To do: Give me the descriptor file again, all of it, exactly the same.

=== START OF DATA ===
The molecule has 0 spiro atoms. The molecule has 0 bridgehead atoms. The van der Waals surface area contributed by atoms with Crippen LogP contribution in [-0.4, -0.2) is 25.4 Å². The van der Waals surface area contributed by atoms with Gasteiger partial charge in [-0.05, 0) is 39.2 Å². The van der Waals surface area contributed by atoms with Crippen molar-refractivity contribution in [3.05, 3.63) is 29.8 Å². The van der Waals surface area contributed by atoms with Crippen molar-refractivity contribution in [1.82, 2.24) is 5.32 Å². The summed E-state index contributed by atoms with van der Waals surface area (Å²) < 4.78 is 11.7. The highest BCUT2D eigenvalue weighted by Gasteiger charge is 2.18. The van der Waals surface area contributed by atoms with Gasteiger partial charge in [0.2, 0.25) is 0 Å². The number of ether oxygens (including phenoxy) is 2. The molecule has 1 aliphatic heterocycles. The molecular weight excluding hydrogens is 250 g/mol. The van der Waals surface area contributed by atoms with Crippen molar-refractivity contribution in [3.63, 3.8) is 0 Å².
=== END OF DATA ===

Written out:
The molecule has 0 spiro atoms. The molecule has 0 bridgehead atoms. The van der Waals surface area contributed by atoms with Crippen LogP contribution in [-0.4, -0.2) is 25.4 Å². The van der Waals surface area contributed by atoms with Gasteiger partial charge in [-0.05, 0) is 39.2 Å². The van der Waals surface area contributed by atoms with Crippen molar-refractivity contribution in [3.05, 3.63) is 29.8 Å². The van der Waals surface area contributed by atoms with Crippen molar-refractivity contribution in [1.82, 2.24) is 5.32 Å². The summed E-state index contributed by atoms with van der Waals surface area (Å²) < 4.78 is 11.7. The highest BCUT2D eigenvalue weighted by Gasteiger charge is 2.18. The van der Waals surface area contributed by atoms with Gasteiger partial charge in [0.2, 0.25) is 0 Å². The number of ether oxygens (including phenoxy) is 2. The molecule has 1 aliphatic heterocycles. The molecular weight excluding hydrogens is 250 g/mol. The van der Waals surface area contributed by atoms with Crippen molar-refractivity contribution in [3.63, 3.8) is 0 Å².